The possibilities of architecture lay in its capacity to represent what it truly means to be human. So, can modern architecture be responsive? It might be the equivalent of asking if the ancient man can be enlightened? Or if the medieval man can be modern? We see these man-characters as absolute symbols of distinct instances in time rather than the outcome of a manifold of historical processes that overlap, entangle and connect.
Human evolution is multilayered, and thus architecture as the mediator between man and nature, the expression of human beings in the world.
In 1950, Mies van der Rohe summed up history when he defined architecture as. He went on to say, “Architecture wrote the history of the epochs and gave them their names. Architecture depends on its time. It is the crystallization of its inner structure, the slow unfolding of its form.” In a sense, architecture performs like a cognitive map of society and its complex structures to give shape to an epoch’s precise nature. In that case, what are the forms of the modern and responsive architectures?
“Form follows function.”
During the mid-nineteenth and early twentieth century, modernism broke from the past and became a testing ground for searching for new forms of expression. The rapidly changing world demanded architecture to answer a need for realism and functionalism while coming to terms with the potentialities offered by new material and construction technologies. Meaning, finding ways to exercise aesthetic control, standardization and mass production to tame the overwhelming flood of industry⎯”machines for living” became the ultimate expression of the modern man.
The implementation of steel, glass and reinforced concrete in the built environment meant, for the architect, the ability to realize a wide variety of spatial intentions and develop an architecture able to express its own ideals. For example, for the Barcelona Pavilion, “[The] solicitation of experience is intrinsic to the meaning of the work; it serves to identify and individuate the work itself as an event having sensuous particularity and temporal duration, both of which are infrangible to its capacity for producing and conveying meaning.” Michael Hays, in his essay on Critical Architecture: Between Culture and Form.
“Form is memory.”
Nicholas Negroponte first brought up the term responsive architecture during the nineteen sixties and further developed it in his book Soft Architecture Machines. He explains, “The industrial revolution brought sameness through repetition, amortization through duplication. In contrast, information technologies—soft machines—afford the opportunity for custom-made, personalized artifacts.”
In the face of a more-than-ever volatile society and the loss of significance of the individual, the latest cybernetic theories combined with cutting edge technology can turn architecture into a continuous reflection of the environment surrounding it and a direct response to the desires of its users. Memory, as the manipulation of information, becomes the means to connect it with the physical world. The computational revolution replaces the remnants of building technologies as a direct result of the industrial revolution.
Instead of viewing the built environment as – Negroponte puts it – an “efficient corpus”, he interprets it as a three-dimensional language, subject to contextual variations, susceptible to unique situations and dependent upon personal experiences. “This would imply that my behavior within the built environment and the meaning I attach to that environment are as important as (I really believe more important than) the physical thing itself.” Negroponte resolves.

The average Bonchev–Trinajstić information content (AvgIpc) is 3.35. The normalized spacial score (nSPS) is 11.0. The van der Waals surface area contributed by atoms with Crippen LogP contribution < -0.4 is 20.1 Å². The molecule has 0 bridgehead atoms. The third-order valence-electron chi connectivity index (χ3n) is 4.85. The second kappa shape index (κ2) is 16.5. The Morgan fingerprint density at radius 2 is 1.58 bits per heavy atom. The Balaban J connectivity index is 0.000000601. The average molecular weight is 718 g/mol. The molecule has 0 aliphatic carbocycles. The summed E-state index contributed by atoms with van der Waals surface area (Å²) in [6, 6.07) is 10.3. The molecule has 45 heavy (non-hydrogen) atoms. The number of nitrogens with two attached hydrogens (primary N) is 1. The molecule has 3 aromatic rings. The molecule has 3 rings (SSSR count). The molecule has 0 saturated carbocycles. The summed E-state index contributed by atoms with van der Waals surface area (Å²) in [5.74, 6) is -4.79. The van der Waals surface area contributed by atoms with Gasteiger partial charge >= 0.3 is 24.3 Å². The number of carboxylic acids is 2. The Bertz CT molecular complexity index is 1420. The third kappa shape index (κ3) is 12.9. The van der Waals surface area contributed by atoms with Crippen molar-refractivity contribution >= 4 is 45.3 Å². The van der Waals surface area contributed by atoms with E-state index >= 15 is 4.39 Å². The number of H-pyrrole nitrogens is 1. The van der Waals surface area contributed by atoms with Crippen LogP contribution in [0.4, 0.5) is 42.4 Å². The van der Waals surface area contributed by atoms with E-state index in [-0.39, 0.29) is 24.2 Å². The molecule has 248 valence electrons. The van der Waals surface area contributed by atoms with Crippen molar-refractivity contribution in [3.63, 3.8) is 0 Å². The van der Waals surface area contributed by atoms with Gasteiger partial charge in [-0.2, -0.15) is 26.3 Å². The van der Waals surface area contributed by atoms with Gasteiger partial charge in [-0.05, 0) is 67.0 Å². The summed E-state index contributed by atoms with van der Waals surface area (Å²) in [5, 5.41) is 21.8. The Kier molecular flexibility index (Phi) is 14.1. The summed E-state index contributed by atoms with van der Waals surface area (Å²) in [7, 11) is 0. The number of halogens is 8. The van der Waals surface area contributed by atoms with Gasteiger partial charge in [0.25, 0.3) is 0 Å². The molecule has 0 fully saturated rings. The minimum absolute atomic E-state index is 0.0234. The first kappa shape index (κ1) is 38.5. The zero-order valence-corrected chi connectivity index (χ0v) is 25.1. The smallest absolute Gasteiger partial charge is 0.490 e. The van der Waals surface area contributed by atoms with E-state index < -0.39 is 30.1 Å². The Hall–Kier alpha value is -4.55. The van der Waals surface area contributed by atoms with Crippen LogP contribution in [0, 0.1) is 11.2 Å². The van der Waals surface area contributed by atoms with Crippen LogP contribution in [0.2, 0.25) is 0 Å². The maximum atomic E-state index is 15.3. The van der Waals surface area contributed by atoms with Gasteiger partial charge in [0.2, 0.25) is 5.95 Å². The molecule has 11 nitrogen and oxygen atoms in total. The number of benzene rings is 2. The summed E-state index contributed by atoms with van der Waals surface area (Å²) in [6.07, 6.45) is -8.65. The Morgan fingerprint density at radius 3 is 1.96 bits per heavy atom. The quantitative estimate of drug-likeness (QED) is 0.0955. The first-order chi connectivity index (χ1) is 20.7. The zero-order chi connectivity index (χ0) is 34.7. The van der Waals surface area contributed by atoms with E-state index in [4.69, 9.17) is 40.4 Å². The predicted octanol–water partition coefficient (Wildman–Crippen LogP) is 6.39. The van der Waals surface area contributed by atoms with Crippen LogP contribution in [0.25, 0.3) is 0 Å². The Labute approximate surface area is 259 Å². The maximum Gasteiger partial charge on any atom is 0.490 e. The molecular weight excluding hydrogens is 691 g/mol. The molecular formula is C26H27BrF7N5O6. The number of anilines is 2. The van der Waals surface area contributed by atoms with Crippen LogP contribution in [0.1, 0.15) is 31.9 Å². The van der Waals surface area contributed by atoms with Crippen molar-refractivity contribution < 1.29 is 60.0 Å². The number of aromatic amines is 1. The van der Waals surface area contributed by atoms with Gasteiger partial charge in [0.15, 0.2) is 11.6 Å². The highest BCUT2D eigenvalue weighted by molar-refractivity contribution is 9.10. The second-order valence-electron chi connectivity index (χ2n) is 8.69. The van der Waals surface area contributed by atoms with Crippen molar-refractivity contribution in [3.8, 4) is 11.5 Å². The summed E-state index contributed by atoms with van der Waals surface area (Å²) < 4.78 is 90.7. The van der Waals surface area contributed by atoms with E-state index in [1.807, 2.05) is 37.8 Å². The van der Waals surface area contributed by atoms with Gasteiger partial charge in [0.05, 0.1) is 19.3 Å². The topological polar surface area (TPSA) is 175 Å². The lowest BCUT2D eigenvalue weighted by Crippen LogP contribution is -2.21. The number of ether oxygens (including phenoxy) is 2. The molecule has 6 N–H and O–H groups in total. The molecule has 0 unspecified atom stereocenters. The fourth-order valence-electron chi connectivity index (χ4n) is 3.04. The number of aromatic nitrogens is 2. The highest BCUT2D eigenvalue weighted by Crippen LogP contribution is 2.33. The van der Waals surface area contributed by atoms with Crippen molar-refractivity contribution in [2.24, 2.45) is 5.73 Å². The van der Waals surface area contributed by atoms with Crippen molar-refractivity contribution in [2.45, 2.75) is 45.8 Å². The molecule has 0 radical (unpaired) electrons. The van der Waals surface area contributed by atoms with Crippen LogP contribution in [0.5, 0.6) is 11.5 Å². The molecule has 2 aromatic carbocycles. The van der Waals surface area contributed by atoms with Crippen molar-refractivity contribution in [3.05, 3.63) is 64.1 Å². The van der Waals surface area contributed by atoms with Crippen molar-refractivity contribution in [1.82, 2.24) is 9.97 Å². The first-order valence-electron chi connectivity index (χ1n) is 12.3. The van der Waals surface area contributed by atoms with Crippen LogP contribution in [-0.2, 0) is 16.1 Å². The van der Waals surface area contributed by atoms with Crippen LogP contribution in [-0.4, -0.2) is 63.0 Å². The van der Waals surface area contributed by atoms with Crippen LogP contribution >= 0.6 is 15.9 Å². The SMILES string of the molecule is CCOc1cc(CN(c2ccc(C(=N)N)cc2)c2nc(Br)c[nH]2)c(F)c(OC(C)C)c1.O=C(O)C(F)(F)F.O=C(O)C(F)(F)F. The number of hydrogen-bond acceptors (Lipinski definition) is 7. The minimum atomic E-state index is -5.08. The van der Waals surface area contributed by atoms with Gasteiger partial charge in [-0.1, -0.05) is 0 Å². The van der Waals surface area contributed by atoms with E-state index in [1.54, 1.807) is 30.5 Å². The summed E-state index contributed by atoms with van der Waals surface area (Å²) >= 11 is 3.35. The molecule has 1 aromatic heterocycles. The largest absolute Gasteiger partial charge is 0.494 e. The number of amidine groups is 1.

Can modern architecture be responsive?
Through form, history and materiality, architecture is called upon to do nothing less than representing the truth and produce an understanding of a particular moment in history. In the end, the truth lies in experience, and as buildings become more context responsive, their response starts to concern more and more on the needs and senses of their inhabitants.
While modern architecture rested on a poetic expression of an entire age of industry, responsive architecture’s intrinsic phenomenology conveys meaning through our own perception and subjective experiences to potentially express the spirit of the contemporary.
It was a reflection of the technological and cultural conditions of its time. It is a radical response to a conflicting post-war era and a universal desire for experimentation, examination of the aspects of existence, and the determination to reshape the environment within a utilitarian spirit.
Cavern paintings become pyramids; Greek temples transform into modern machines; gothic cathedrals mutate into skyscrapers. The representations of man’s existence in the world evolve and change, propelled by the vital forces of history. At the same time, architecture becomes a link between the memory of the past and the possible futures.
If the past’s architecture was reinstated to turn into future architecture, this would mean a series of intentions never fulfilled. An obsolete form would inevitably develop imitative properties instead of turning into a true representation of contemporary culture. Mies considered this matter closely, “It must be understood that all architecture is bound up with its own time, that it can only be manifested in living tasks and in the medium of its epoch.”
It is not a condemnation of the architecture of the past. It is the comprehension of architecture as the expression of the will of a particular time, history as a constant moving force driven by desire and conflict, and evolution expressed through the transformations of the interaction between man and nature.